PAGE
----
Open bags are easy to be grabbed into, bags out of sight to the owner are a target to pickpockets, and putting your purse on the floor isn’t just unlucky; you’re asking for trouble. Money belts are also another great tool, and always be sure to separate some items, especially credit cards. I lock cash and some IDs in the safe and carry the rest securely in my bag. Of course my travel bag has several safe spots for this stuff, which I’ll get to in a second!

Take Precautions Before You Go

Invest in a birdie! For a fair price, you can get this small device that looks and hangs like a key chain, but when you yank out the bottom piece, a loud and alarming sound will go off. When in need, which hopefully never happens, this thing will draw immediate attention to you and whoever you are trying to ward off. (TIP: the loud noise will also keep away animals if you are in that unlucky of a situation!)

Another alternative I travel with is a small “purse-friendly” pepper spray. The only downside to this is that it is a hassle to fly with. You can take flight only with it stored in your checked baggage, and when you go international, the laws regarding pepper spray can get very strict. I was shocked when I landed in London for my first solo trip and learned that it’s almost completely banned in the United Kingdom.

My PacSafe anti-theft bag with Birdie security

For my first solo trip, my mom gifted me this PacSafe crossbody. It is an anti-theft bag that I bring for every trip, made from tough durable material so no one can cut the strap on it and steal it. The zippers all come down where they can lock onto another little lock, which then also tucks the zippers in to hide them. Of course it even has separate secure compartments for storing IDs and money. It has so many great features, and after 5 years it still looks brand new after all the trips I’ve taken it on. For the peace of mind all these years it has been worth it, and of course it really doesn’t look bad either! There are a number of different bags out there like this, backpacks and totes too!

My favorite feature on this bag is it can lock onto the chair you’re sitting on in a restaurant so you don’t have to worry while you eat!

Traveling Under the Influence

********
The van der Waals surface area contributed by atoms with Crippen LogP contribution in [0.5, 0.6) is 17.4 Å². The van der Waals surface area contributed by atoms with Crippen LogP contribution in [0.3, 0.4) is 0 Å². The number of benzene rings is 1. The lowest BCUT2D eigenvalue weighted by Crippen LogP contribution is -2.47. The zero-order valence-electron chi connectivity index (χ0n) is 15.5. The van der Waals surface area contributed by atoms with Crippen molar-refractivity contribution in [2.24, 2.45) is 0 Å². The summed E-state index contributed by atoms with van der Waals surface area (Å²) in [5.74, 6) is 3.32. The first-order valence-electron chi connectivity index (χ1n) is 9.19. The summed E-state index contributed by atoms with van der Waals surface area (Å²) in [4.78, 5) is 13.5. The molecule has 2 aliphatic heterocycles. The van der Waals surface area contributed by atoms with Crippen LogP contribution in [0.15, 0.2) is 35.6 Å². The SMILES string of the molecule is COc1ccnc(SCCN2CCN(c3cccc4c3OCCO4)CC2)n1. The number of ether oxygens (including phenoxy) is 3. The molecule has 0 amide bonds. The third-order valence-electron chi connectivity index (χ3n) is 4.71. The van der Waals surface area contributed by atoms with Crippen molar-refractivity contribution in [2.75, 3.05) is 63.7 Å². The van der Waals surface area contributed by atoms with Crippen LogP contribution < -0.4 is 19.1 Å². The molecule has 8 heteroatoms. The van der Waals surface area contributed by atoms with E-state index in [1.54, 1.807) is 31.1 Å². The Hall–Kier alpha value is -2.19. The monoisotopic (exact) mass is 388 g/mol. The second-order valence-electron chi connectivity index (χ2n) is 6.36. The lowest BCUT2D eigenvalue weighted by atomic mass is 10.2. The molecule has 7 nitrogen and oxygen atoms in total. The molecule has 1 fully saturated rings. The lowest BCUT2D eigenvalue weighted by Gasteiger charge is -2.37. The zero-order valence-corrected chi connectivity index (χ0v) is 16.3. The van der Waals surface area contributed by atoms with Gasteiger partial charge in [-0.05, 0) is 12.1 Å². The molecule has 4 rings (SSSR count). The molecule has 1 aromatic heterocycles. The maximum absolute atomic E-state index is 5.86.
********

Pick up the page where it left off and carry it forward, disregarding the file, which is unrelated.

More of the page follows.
Traveling alone can be some of the greatest adventures, but that’s the most important time to keep your head on straight and mindful of your surroundings. Although I’m not much of a drinker today, I limited myself when I did indulge (because how can you not, when in Rome!). One night I overindulged a little with some friends in LA, and I had the worst panic attack when I got back to my room at the end of the night. I was safe, but feeling tipsy alone wasn’t fun, certainly nothing I would risk either in public when traveling on my own.

Let Someone Know Your Plans

I send my mom my full itinerary every time I travel, and during the trip, I am texting my dad when I leave the hotel, try a new restaurant, or go explore the city. I always make sure someone knows where I am, even if I’m on a different continent at times.

You should always have an accessible phone line, too! When I went to Italy for 3 days with the bestie, I didn’t think I really needed to spend the extra money on an international plan for just 72 hours when I’d be busy exploring all day anyway, but I was grateful I did when I needed to call another friend back home to translate something to the police for me while also trying to calm me down about the man who chased us through the train station; he claimed he was a taxi driver and was very mad when we turned him down as he tried walking us to his car in the visitors lot rather than the taxi line – another great lesson learned!

It all comes down to making smart decisions and choosing safe options, even if sometimes they’re a bummer or awkward when you have to tell the Uber driver you can’t talk. Regardless, be mindful of what you’re traveling with, and who is around you.

Be Smart, Be Safe!